Thursday, September 21, 2023


Part One

For a great many years, I have worked with churches. I have served them in many capacities and in many ways. It has always been a great privilege for me to do so. I do not mean to say that it has always been easy, as any who are involved in some position in a church know by their own experience.

It has always been a privilege for me to work with churches, but I would be less than truthful to say that it has always been a pleasure. There are some hard times, and there are some frustrating times, but we should never lose sight of the fact that it is a great honor and privilege to be a servant of the church.

The Apostle Paul also worked with churches. As it is for us today, there were also some difficult times for Paul. In some of his writings, Paul breaks down his exterior and allows us to see his heart:

“I have been on frequent journeys,” he says, “in dangers from rivers, dangers from robbers, dangers from my countrymen, dangers from the Gentiles, dangers in the city, dangers in the wilderness, dangers on the sea, dangers among false brethren; I have been in labor and hardship, through many sleepless nights, in hunger and thirst, often without food, in cold and exposure” (2 Corinthians 11:26-27 NAS).

These are hardships. These are things that any soldier must endure. I thought of these verses one night as I sat alone for long hours in an airport in Colombia waiting for the morning. I had just been robbed of my passport and most of my money.

“I have been on frequent journeys,” I said to the empty chairs surrounding me, “dangers, dangers, dangers.”

There is no diminishing the physical hardships that a worker in a church sometimes must endure. However, these are things that we can define and confront. But there are other things—things that are more difficult to describe and thus, more difficult to endure:

“Apart from such external things,” Paul continues, “there is the daily pressure upon me of concern for all the churches. Who is weak without my being weak? Who is led into sin without my intense concern?” (2 Corinthians 11:28-29 NAS).

Few really understand this level of concern. I do not think that I fully understand it. One could never understand what it is to be in real danger in the wilderness and from robbers unless he has also had to fear for his life. Neither could one understand what it is to hunger and thirst without food and lying sleepless in the cold and exposure without having been in that same situation. In the same way, neither can one understand this concern of Paul for the churches with whom he worked without having gone through it himself.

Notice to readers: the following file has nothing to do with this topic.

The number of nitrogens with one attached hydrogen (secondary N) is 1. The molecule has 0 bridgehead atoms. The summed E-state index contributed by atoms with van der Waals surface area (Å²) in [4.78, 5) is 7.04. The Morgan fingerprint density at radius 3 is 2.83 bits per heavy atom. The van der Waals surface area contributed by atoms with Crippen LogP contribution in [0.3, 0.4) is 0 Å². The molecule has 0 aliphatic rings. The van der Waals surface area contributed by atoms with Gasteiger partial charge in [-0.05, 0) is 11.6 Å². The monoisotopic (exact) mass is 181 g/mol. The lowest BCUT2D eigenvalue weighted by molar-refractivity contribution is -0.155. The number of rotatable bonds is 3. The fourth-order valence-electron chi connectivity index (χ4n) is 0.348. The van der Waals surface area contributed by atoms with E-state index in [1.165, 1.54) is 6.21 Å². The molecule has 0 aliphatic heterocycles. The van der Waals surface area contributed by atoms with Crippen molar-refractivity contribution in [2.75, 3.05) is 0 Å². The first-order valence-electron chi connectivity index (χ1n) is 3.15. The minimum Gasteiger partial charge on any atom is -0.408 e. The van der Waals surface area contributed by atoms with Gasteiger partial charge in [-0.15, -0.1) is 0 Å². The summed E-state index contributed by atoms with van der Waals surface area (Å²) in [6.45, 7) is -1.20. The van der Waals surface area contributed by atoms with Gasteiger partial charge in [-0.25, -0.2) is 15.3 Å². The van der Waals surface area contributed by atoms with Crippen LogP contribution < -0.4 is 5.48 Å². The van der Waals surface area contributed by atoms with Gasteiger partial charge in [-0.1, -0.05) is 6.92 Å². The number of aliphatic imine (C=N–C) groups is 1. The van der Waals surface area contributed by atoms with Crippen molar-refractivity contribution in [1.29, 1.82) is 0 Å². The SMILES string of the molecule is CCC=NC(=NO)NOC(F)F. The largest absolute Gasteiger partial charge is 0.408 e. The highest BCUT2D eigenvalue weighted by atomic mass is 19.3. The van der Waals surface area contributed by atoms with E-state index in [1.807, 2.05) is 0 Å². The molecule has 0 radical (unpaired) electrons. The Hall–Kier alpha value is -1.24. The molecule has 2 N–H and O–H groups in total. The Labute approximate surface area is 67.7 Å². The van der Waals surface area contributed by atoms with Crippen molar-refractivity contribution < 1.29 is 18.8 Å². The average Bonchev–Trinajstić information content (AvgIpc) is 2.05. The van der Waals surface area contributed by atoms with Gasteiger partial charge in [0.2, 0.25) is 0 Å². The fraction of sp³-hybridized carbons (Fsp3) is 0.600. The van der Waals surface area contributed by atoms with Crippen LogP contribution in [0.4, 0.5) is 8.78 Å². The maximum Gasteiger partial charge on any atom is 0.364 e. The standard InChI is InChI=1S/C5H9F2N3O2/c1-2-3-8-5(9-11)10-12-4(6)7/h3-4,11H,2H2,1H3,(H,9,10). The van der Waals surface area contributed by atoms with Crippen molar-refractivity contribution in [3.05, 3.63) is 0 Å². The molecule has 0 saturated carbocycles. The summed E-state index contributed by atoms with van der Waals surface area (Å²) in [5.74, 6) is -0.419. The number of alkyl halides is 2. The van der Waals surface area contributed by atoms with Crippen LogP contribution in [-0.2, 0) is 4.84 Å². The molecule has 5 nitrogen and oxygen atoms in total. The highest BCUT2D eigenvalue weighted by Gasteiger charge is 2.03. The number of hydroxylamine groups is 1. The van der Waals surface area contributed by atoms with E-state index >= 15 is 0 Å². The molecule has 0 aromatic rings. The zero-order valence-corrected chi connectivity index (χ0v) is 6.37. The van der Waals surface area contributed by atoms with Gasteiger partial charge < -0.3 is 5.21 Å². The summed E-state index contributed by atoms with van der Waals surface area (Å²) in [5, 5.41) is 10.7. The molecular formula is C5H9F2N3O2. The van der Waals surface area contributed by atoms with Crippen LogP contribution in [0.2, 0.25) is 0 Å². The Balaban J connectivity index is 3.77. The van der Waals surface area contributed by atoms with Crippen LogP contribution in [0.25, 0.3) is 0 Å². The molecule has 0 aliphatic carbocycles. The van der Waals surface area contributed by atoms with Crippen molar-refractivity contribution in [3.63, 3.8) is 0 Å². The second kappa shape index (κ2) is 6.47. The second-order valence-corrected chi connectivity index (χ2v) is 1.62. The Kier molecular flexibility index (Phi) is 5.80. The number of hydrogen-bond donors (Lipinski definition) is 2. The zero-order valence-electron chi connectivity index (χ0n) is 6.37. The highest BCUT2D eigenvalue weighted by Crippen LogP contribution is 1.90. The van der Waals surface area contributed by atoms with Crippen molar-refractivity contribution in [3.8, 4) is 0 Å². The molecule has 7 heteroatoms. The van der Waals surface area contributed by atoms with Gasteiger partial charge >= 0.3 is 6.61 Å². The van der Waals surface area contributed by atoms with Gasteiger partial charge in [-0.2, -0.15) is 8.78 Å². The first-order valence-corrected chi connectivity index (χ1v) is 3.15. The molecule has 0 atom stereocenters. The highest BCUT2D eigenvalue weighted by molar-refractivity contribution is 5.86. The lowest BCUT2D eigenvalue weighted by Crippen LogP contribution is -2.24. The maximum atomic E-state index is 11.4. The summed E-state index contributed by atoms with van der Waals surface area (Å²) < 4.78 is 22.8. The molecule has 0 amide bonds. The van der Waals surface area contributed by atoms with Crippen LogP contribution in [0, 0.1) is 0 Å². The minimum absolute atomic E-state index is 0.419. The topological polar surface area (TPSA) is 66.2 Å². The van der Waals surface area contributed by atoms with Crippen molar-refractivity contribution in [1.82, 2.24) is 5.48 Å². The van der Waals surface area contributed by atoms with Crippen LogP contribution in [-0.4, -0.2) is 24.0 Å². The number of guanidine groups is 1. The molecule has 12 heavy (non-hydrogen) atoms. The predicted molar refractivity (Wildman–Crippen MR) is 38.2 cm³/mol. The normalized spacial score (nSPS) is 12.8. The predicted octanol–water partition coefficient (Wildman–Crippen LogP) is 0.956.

It is that feeling one has when he hears of a situation that is tearing a church apart. It is that feeling when the people of a church are living unfaithful lives. This is the “intense concern” for the churches. This is that weakness in your stomach and the weight you feel in your chest. This is true heartache.

How then, after saying what he did about the difficulties, could Paul also say this? “Now I rejoice in my sufferings for your sake” (Colossians 1:24 NAS). How could he rejoice in the fact that he had to suffer for the sake of the church?

He could say it because Paul knew something that we often forget.  He knew that no matter the nature of the suffering that he had to endure, his work was not in vain. He knew this, because he knew that the church is not just another organization like those of the world. The church is not a club or a social society with its list of spoken and unspoken expectations. We make a mistake when we liken the church to these things.

“Now I rejoice in my sufferings for your sake,” Paul says, “and in my flesh I do my share on behalf of His body, which is the church” (Colossians 1:24 NAS).

Do we see that? Do we understand what it is to serve the church? Paul calls it the very body of Christ. This is a deep subject, and I acknowledge that I do not understand the full meaning of what he is saying. It is dangerous, of course, to take this too far and step into heresy, but neither should we diminish the impact of these words. In fact, Paul tells the church in Ephesus: “And He put all things in subjection under His feet, and gave Him as head over all things to the church, which is His body, the fullness of Him who fills all in all” (Ephesians 1:22-23 NAS).

“I pray,” Paul says, “that the eyes of your heart may be enlightened” (Ephesians 1:18 NAS).

We have not yet seen the true glory of the church. Some years ago in this church, I preached a series of sermons based on Paul’s letter to the Ephesians. That book of the Bible is full of images of the church that we do not and cannot yet understand fully, but one thing we do know: Christ has chosen to work through the church and has prepared for his church wonders that enter into realms beyond description. The church is the very body of Christ, the fullness of Him who fills all in all.

Do you see why I love to work with churches? We should not see a group of imperfect humans thrown together to try to hash things out in an attempt to make things work. We should not see the politics of trying to push through an agenda that one faction may have. Certainly we must admit these things are sometimes there. Nevertheless, there is something else. There is the beauty of the body of Christ.